Talking with kids about circumcision

Whether you’ve left your boys intact or had them circumcised (or did some of each), or only had girls, I want to ask you how you have dealt with the subject of circumcision? Have your children ever asked you what it means to be circumcised? Have your children seen both circumcised and intact boys, and if so, have they commented on the difference? Or if your children are too young, what do you plan on telling them if they ask why they were circumcised or

My boys are intact, but some of their cousins are circumcised. They’ve taken baths together, and so far my boys haven’t asked me why their cousin’s penis looks different from theirs, but I’m anticipating the day that it comes, and I want to be forewarned and forearmed. I feel rather like the mother of a child who doesn’t believe in Santa Claus, fearing that he will spoil the fun for all the other kids who still believe. Part of me wants to talk about it in strong terms, but part of me is afraid that in so doing, I will make my sons feel somehow superior, or that they will “spill the beans” to their cut cousins who will then be mad at their mothers, and I just don’t want to get into that, y’know? Of course, that may not happen; and my kids may never even bring it up, but still…

Over the past few days, I’ve been reading and watching more about circumcision (just watched the “Penn & Teller” video on it — warning that it has foul language and lots of penis wisecracks in it, but it was interesting), so the topic is on my mind. Some of the comments on these blogs and videos have been from men who are violently angry that they were circumcised as infants; others were circumcised as older children or even adults and are angry over it (with the men, it was usually because they were misled into thinking that circumcision was better than being intact, was necessary or was the only option for some condition they had, and they were dismayed over the outcome, and/or discovered too late that there were much milder treatments that the doctor never told them about). Reading comments like these made me proud and that I had “stuck to my guns” and kept our sons intact, and I want them to be glad but not at the expense of their cousins, y’know? And I don’t want my boys to tell their cousins, “Your penis looks weird because your mom had part of it cut off!” and then to have the cousins ask their moms about it. I’m hoping that the conversation never comes up, but I want to be prepared in case it does.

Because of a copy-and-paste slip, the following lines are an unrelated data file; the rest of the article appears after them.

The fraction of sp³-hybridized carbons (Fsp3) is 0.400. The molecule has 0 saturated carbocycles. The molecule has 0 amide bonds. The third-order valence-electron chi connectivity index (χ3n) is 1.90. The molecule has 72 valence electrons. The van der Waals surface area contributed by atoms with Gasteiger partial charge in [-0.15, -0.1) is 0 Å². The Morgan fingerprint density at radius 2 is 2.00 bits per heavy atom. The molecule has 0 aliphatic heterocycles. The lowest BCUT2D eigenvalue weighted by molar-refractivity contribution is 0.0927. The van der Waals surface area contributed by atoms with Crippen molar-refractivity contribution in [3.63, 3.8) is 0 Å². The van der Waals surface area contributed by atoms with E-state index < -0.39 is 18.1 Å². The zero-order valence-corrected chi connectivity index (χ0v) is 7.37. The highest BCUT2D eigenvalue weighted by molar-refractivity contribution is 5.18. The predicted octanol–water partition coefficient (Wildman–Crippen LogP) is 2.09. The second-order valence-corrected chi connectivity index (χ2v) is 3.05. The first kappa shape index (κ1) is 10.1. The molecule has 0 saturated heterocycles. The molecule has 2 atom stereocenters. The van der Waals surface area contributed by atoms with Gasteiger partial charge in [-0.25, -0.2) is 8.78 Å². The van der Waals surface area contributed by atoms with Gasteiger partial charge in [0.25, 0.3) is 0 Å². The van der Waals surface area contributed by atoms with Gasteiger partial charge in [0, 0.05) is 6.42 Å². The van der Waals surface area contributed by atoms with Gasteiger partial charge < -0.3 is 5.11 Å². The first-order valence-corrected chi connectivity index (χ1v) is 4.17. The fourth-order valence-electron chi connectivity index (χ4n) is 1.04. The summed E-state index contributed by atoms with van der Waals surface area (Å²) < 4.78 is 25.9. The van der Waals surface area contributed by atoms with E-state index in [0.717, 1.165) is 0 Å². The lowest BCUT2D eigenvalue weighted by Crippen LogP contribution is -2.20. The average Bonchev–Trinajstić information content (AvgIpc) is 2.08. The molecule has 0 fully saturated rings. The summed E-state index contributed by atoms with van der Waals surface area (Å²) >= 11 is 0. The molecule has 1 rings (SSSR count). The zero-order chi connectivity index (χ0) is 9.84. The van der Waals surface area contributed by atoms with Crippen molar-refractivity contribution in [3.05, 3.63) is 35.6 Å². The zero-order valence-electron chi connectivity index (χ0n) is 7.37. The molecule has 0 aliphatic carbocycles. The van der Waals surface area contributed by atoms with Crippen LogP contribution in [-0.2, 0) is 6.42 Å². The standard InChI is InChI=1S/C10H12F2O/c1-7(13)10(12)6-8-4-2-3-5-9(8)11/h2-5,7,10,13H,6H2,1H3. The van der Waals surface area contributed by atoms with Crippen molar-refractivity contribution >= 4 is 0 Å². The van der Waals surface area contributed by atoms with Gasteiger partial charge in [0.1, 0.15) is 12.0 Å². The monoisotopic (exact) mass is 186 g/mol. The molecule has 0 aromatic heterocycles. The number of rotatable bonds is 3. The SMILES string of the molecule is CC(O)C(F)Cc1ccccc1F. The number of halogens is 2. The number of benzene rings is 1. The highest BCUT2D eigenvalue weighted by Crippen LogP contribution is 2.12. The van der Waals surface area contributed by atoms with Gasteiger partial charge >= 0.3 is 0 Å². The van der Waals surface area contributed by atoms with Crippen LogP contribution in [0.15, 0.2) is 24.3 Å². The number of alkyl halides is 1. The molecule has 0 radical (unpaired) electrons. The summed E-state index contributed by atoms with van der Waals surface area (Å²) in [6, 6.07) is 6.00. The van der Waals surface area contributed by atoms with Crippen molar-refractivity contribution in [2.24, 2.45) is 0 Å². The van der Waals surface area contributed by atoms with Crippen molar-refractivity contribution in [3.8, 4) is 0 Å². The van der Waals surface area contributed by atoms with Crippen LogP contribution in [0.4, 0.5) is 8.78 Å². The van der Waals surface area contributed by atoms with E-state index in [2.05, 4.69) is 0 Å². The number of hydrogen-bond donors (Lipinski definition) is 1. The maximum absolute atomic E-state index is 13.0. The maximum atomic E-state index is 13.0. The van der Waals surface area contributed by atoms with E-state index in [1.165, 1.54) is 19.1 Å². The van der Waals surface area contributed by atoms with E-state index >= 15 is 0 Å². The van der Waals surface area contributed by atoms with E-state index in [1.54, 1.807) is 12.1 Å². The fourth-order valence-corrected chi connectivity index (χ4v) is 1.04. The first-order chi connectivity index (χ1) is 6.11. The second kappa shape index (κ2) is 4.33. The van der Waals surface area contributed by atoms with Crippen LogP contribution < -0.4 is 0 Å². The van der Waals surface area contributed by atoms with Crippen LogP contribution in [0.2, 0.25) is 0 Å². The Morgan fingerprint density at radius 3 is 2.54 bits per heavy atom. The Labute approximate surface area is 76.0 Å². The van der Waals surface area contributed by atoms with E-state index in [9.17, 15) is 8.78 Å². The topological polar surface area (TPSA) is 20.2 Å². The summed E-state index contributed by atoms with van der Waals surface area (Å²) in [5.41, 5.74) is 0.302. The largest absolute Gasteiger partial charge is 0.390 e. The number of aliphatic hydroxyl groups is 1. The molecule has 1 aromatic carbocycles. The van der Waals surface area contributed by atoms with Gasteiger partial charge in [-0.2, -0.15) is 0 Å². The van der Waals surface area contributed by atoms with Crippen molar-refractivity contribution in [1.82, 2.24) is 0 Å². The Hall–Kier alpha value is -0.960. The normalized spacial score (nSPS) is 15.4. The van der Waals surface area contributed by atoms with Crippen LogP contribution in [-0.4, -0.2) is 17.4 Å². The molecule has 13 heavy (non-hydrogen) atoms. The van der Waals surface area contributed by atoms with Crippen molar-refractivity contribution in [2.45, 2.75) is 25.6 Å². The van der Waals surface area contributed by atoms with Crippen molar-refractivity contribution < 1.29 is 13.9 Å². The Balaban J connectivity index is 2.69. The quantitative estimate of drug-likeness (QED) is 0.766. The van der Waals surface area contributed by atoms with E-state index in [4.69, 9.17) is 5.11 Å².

The biggest problem I foresee is that my older son has interminable questions and always wants to know “why.” And I anticipate that every answer I give him is going to be followed up with “why?” until it makes me uncomfortable. My hope is that if the question comes sooner rather than later, I may just say, “Your cousins are circumcised; that means that this part of their penis was cut off when they were babies.” And if they ask why, I will respond, “Because their parents thought it was the right thing to do; but we think that it was right to keep you whole.” If the question comes up later (or never) when they’re too old to spill the beans in a “Santa Claus isn’t real” fashion, I may just show them a video of a baby being circumcised, and say that I didn’t want to do that to them. How old they are at the time will be the determining factor of how much I say.